Experts recommend that some people with allergies carry two injectors at all times.
If a child needs the medication, calm them first, and ensure that they are still. This will leave both hands free to operate the device.
When using an EpiPen injector, it is essential to:
- Remove the pen from the carrying case.
- Hold the injector in one fist, with the orange end pointing down.
- Remove the blue safety release with the other hand — in a straight upward motion, without bending or twisting sideways.
- Swing the hand carrying the device out to the side and push the orange end firmly against the outer thigh, at a right angle to the leg.
- Listen for a click as the needle comes through the orange end of the device, administering the dose.
- Hold the needle in place for at least 3 seconds.
After the dose is administered, the orange end will cover the needle and the window of the device will be blocked. If the needle tip is still visible, do not reuse the needle.
Never flip off the blue safety release with a thumb — always use two hands to prepare the injector.
Removing the safety release incorrectly can cause the injector to release its contents too early. As a result, there may be no medication in the device when the person administers it.
There are different types of injector. While they generally work in the same way, the instructions for each type may be slightly different.
The links below provide specific instructions for different injectors:
While waiting for help, ensure that the person can breathe. To make breathing easier, the person should be sitting up and leaning forward a little.
However, if they feel faint, they should be lying flat with their legs raised.
If the person faints, make sure that their head is tilted back and that they can breathe.
Stay with the person and monitor their condition until a healthcare professional arrives. When they do, explain, if possible:
- what caused the reaction
- whether the person has received any medication
If possible, make sure that the triggering allergen is as far from the person as possible. It should not accompany them to the hospital.
If the person stops breathing, administer cardiopulmonary resuscitation (CPR). The chest compressions should continue until professional help arrives.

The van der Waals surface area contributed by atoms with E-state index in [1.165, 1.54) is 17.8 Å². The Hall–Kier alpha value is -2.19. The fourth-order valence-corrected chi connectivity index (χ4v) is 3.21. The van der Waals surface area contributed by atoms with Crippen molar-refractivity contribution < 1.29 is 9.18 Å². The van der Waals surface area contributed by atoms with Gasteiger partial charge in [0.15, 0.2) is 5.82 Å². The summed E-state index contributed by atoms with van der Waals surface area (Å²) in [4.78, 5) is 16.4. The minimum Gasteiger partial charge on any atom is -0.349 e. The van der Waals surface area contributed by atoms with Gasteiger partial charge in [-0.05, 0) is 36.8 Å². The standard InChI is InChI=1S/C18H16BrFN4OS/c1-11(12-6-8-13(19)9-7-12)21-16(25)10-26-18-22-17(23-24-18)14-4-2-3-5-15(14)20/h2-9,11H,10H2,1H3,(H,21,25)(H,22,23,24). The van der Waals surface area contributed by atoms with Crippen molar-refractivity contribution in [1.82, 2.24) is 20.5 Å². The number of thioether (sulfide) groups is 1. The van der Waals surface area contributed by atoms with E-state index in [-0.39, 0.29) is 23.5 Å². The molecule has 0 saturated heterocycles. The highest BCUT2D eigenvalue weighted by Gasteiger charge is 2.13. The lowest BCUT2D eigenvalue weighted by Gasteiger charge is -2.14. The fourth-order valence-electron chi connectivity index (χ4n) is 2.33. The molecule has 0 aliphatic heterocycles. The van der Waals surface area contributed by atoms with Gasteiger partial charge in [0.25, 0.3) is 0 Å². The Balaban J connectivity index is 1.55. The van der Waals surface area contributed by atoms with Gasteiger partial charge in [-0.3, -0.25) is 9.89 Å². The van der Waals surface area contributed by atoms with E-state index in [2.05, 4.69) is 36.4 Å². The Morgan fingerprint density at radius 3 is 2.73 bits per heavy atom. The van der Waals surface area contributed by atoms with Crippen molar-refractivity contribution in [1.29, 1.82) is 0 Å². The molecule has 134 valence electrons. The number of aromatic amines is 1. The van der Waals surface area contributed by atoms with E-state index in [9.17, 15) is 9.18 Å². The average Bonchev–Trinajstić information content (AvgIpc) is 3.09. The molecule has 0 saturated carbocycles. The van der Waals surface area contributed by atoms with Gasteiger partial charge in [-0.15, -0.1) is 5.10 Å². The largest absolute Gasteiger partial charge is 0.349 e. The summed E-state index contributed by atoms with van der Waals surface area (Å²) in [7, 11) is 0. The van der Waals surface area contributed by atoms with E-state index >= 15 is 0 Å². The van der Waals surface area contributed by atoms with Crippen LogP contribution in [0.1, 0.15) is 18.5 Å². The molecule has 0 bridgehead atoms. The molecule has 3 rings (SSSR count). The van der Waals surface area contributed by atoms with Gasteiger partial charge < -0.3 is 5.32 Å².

If multiple people at the scene can administer CPR, they can take turns.
Emergency treatment for a person with a severe allergic reaction involves an injection of epinephrine, or adrenaline.
Epinephrine helps in several ways:
- It causes the blood vessels to constrict, decreasing swelling and helping to increase blood pressure.
- It relaxes the muscles around the lungs.
- It limits the reaction by blocking the body’s release of additional chemicals.
Most people respond well to this treatment, and symptoms usually start to subside right away. If there is no immediate improvement, the person will need another dose after 10 minutes.
Sometimes, symptoms of the reaction return after subsiding. The person may need to remain under observation in a hospital for 24 hours.
If an allergic reaction is less severe, a doctor may administer corticosteroid or antihistamine injections.
Anaphylaxis is a life threatening emergency. A person may experience this reaction to something that had never affected them before.
Allergic reactions are unpredictable, and it is crucial to avoid any known allergens, even if they have never caused severe reactions.
However, it is not always possible to avoid all allergens. A person may need to carry medication and wear a bracelet that makes their allergies clear.
If a person has a history of allergic reactions, it is important to describe the triggers to friends, family members, and employers or school staff.
Anaphylaxis is a potentially life threatening emergency. Anyone who experiences this severe allergic reaction requires immediate medical attention.
Knowing what to do in this situation may help save the person’s life. It is crucial to be aware of the symptoms and how to respond.